California’s final paycheck law gives workers the benefit of knowing when they should receive their last paycheck from an employer, whether they quit or the employer terminates them. But what is California’s final paycheck law, what happens if an employer misses a deadline, and what recourse do you have if your employer has failed to pay you? Find out now.
California’s Final Paycheck Law
In California, the final paycheck law is very strict – and it’s enforceable when employers don’t follow it. The amount of time an employer can wait to pay you your last paycheck depends on whether you quit or the employer terminated you, but basically, this is what it looks like:
- If your employer fires you, your employer must give you your final paycheck immediately.
- If you quit without giving notice, your employer must give you your final paycheck within 72 hours.
- If you quit with at least 72 hours of notice, your employer must give you your final paycheck on your last day of work.
It’s not complicated, but some employers don’t stick to it – sometimes former employees wait weeks (or more) to receive a final paycheck. However, an employer who fails to provide that paycheck is violating the law. If you’re in a situation like this, your employer may owe you more money than just what was in your final check.
Related: FAQ on labor laws in California
Waiting Time Penalties Under California’s Final Paycheck Law
When an employer fails to give you your last paycheck, the employer can face waiting time penalties. The waiting time penalties, which the employer would ultimately have to pay to you, depend on your regular rate of pay (including your regularly worked overtime hours and commissions).
An employer might even owe you money for waiting if you receive your final paycheck on time, but it doesn’t include all the money your employer owes you.
These are the general rules that apply to waiting time penalties:
- If you work 8-hour shifts, five days a week, your waiting time penalty is eight times your hourly rate for each day the employer is late. That means if you make $20 per hour and your employer is one day late on your check, you are entitled to $160 for every day the employer is late in giving you your check.
- If you’re a regular part-time employee, the pay is based on a usual day’s work. That means if you work four hours a day, three days a week, and you earn $20 per hour, your employer will owe you $80 per late day.
- Overtime only counts if you’re regularly scheduled for it. The law doesn’t cover sporadic or infrequent overtime – so don’t bank on it if you only work overtime once in a while. However, if it’s regular, like if you work 50 hours a week every week, your employer’s penalty is the same as it would be for a standard day of work for each day your paycheck is late.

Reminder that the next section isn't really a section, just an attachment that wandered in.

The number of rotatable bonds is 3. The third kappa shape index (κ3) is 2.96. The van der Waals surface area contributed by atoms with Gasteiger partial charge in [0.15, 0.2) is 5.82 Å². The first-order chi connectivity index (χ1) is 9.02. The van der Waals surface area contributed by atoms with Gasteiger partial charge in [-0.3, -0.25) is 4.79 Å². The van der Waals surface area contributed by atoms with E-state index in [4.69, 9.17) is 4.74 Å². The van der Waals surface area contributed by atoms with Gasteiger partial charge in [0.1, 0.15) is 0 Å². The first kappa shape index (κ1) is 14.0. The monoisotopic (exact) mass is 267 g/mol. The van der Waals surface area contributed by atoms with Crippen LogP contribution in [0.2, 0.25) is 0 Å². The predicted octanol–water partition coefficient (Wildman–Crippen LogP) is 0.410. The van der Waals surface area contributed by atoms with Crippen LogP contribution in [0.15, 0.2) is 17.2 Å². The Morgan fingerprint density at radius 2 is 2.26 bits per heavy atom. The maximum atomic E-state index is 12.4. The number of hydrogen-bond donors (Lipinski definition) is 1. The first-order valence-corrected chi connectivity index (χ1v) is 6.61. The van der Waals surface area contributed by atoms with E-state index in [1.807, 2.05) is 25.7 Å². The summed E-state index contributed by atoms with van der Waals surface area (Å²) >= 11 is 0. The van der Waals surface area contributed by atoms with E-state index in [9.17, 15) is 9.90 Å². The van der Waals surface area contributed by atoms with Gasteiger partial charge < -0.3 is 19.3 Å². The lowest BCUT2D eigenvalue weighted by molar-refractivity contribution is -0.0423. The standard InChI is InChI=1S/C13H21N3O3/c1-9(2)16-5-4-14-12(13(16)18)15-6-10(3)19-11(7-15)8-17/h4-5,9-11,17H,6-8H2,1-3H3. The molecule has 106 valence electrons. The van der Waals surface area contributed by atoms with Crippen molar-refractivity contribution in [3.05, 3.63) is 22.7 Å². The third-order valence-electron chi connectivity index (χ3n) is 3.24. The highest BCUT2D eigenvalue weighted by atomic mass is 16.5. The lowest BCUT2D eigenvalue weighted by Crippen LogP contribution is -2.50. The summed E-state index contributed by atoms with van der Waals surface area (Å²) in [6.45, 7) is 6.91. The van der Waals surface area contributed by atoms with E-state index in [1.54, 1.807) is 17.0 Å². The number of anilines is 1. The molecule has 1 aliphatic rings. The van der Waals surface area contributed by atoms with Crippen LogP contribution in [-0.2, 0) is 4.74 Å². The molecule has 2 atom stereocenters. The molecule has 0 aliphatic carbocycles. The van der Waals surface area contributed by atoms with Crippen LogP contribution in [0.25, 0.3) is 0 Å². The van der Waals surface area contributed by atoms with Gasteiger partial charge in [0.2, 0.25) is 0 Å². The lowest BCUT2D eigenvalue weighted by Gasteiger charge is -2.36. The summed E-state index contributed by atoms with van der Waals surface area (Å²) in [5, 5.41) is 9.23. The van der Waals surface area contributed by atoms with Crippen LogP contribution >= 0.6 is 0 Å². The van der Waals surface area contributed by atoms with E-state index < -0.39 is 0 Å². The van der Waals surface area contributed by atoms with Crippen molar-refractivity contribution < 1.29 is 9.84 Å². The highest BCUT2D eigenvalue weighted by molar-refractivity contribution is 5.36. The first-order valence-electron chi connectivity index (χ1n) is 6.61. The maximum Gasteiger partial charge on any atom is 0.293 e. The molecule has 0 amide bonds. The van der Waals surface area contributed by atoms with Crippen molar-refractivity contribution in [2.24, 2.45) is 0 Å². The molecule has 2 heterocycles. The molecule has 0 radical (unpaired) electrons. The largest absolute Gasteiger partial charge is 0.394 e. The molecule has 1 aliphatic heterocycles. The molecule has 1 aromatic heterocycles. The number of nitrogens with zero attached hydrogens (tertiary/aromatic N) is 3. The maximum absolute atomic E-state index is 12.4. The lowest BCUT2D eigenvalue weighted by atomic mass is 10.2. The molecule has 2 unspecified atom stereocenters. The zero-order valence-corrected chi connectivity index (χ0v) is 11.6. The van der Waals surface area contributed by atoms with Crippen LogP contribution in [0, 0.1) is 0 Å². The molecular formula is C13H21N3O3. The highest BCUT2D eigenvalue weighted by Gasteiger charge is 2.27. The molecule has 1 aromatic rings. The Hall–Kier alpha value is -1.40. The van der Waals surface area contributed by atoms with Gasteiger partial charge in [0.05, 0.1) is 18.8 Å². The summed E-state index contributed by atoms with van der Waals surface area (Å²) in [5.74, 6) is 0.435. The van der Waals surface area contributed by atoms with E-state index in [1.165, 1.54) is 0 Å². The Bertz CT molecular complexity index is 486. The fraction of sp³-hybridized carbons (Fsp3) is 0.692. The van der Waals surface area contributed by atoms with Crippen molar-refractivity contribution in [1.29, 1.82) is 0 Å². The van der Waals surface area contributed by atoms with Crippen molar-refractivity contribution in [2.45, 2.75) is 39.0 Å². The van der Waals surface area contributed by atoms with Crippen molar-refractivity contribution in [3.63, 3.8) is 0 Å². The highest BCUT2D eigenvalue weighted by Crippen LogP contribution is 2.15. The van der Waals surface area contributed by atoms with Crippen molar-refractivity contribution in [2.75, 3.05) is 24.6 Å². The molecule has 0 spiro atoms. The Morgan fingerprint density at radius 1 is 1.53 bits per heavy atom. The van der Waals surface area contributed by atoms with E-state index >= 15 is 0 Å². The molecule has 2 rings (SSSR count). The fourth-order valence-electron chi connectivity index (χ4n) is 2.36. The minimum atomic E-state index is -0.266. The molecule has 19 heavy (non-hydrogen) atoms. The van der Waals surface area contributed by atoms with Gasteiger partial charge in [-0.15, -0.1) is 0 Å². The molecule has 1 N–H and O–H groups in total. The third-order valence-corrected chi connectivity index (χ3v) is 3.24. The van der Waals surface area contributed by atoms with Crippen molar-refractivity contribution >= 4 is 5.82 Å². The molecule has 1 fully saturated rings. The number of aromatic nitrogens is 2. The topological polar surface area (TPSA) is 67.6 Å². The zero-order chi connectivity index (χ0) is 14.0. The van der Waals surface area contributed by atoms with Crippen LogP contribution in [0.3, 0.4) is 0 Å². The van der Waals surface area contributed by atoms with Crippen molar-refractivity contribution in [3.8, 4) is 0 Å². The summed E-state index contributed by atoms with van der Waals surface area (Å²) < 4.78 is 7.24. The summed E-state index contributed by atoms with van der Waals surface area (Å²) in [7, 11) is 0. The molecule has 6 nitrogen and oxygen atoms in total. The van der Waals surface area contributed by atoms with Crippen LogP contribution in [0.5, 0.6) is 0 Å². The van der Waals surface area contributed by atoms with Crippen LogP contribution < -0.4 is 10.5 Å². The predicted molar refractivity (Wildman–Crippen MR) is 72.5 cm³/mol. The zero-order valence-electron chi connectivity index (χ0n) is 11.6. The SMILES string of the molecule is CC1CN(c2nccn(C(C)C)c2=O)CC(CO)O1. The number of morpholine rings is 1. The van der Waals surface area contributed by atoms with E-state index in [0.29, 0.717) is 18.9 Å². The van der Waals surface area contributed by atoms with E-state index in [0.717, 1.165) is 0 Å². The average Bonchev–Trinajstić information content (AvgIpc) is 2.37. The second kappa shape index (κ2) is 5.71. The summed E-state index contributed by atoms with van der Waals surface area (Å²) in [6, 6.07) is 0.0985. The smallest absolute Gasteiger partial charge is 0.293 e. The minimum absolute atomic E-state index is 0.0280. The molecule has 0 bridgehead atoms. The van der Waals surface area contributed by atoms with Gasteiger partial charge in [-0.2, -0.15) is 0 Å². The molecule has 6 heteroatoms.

California’s Final Paycheck Law: Common Questions
These are some of the most common questions we get about California’s final paycheck law. If you don’t see your question answered here, please feel free to call our office at 818-230-8380 for a free consultation – we’ll be happy to give you the answers you need.
Can a final paycheck be direct deposit in California?
A final paycheck can come through direct deposit if you have previously authorized direct deposit for wages. However, if your employer regularly pays you by check and you haven’t authorized direct deposit, it can’t. Things get tricky if you quit or were fired well before payday, so even if you’re regularly paid by direct deposit, you might get a check from your employer so it can avoid waiting period penalties.
How long does an employer have to pay you after you quit in California?
If you quit your job, your employer has to pay you your final check within 72 hours. If you quit with more than 72 hours of notice, your employer has to pay you on your last day; if you quit without notice, your employer has 72 hours to give you your money.
Can my employer pay me late in California?
Your employer is not supposed to pay you late. You are supposed to receive your pay at agreed-upon times on a regular schedule. If you quit or your employer fires you, you may have to wait up to 72 hours to receive your final paycheck. If your employer makes you wait more than 72 hours, it may be violating California’s final paycheck law.
Do You Need to Talk to a Lawyer About California’s Final Paycheck Law?
If you’re waiting for your last paycheck – or if you had to wait but ultimately received it late – you may want to think about speaking to a Los Angeles labor lawyer about your situation. Call our office at 818-230-8380 for a free consultation with an experienced attorney who can give you the legal guidance you need.